In 1963 Rev. Martin Luther King Jr. had a dream that racial segregation in the United States would be abolished and that black people and white people would sit around the table of brotherhood together. King’s dream has been partly fulfilled, a fact symbolized in the United States by the election of a black president.
In 1986 there was still segregation—or apartheid—in South Africa. The Belhar Confession was a prophetic statement against that unjust situation. This confessional statement by some Reformed churches led to the collapse of apartheid and the election of a black president in South Africa.
The Belhar rightly condemns a “forced separation on the grounds of race and color.” But the Belhar also rejects “the establishment of a separate church formation” based on race or ethnicity; it also claims “that separation . . . between peoples and groups is sin.”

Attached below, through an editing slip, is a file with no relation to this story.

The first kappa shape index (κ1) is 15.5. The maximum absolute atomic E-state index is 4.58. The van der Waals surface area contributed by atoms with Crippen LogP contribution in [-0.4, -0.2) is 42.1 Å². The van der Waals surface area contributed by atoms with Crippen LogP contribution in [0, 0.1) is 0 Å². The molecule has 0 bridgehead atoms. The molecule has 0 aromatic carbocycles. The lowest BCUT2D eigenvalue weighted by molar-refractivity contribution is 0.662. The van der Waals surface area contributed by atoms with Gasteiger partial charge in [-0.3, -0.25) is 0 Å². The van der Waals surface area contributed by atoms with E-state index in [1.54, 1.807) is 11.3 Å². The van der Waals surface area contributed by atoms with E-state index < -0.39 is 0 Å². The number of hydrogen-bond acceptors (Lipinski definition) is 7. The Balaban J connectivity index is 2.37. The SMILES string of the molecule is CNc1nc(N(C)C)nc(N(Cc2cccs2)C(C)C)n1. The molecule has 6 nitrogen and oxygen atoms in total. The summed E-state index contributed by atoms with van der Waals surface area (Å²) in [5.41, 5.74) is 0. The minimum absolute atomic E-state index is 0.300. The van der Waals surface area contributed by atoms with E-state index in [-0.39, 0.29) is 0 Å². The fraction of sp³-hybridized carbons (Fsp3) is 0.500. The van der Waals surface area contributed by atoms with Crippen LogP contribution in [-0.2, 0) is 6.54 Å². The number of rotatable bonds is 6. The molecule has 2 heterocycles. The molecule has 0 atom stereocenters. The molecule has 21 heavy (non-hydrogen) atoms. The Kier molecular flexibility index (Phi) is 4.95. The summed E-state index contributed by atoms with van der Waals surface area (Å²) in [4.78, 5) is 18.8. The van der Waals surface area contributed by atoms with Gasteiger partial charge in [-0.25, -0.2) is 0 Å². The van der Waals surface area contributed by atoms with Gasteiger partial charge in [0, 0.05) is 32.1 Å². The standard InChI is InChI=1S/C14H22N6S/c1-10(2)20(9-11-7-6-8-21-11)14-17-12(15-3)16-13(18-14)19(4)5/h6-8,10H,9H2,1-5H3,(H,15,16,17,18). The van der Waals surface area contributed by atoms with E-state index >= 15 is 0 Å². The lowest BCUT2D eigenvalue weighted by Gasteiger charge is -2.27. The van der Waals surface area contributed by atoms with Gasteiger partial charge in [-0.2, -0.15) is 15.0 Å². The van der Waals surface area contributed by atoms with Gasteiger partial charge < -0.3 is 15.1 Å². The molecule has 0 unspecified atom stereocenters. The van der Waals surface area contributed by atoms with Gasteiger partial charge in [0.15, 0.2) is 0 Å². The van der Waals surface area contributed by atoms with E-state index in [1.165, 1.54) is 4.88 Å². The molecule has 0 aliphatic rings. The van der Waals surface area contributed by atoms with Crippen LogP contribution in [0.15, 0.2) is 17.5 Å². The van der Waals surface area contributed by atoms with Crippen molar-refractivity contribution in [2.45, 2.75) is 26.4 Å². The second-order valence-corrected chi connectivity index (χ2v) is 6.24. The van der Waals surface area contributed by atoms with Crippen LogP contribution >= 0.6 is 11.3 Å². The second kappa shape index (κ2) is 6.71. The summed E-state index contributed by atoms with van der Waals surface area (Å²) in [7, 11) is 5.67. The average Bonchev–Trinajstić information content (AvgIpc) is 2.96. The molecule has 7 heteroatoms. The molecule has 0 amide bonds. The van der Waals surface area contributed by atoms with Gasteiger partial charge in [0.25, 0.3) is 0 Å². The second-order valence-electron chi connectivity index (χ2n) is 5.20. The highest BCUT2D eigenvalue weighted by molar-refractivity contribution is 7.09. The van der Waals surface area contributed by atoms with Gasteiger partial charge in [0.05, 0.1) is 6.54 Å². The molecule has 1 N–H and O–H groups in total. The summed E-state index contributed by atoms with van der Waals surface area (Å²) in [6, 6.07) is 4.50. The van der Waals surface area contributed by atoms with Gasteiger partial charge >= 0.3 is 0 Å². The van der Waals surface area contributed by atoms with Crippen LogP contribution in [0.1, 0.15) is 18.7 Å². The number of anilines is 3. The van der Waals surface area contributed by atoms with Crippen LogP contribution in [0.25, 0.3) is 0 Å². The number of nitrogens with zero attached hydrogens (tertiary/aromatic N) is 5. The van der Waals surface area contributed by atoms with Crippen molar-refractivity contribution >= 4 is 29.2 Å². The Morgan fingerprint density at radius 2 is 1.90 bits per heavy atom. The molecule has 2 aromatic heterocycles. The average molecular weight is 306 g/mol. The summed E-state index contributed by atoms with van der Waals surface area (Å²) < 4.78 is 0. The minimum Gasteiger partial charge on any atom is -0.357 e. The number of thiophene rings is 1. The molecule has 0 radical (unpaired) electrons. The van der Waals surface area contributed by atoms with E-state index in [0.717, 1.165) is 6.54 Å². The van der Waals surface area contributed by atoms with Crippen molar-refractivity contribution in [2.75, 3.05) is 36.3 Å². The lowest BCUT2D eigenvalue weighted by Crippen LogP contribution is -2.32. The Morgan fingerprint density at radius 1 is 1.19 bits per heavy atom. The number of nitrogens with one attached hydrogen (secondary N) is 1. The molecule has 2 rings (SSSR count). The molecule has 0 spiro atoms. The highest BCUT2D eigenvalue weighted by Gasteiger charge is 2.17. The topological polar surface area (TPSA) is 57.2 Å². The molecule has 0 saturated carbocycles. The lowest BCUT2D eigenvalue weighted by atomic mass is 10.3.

The Belhar’s statements are fully understandable in the context of the South African struggle for racial justice and equality. Apartheid was an evil system that needed to be abolished. The concerns of the Belhar are similar to those of Martin Luther King’s in 1963. Both statements were prophetic.
But in the 21st century, the dynamics have changed. Today ethnic groups often choose to meet or worship together to celebrate the beauty of their own culture and to support one another. Newer immigrants find security within their own ethnic group. Is this separation sin?
Is it sinful for Hispanics to worship with their own people? Are black AME churches by definition racist? Is it wrong for our Korean brothers and sisters to have their own classis and churches? Are the Tiv people in Nigeria sinful when they worship God in their own language? Were some people in Toronto wrong when they established a school just for black students?
It is beautiful when Christians from different ethnic groups worship together. We experience this in Nigeria frequently. But we should not hastily conclude that all ethnic separation is sinful.
It is risky to import a confession from a different political and cultural context. It would be better to make confessions relevant for our own North American setting.
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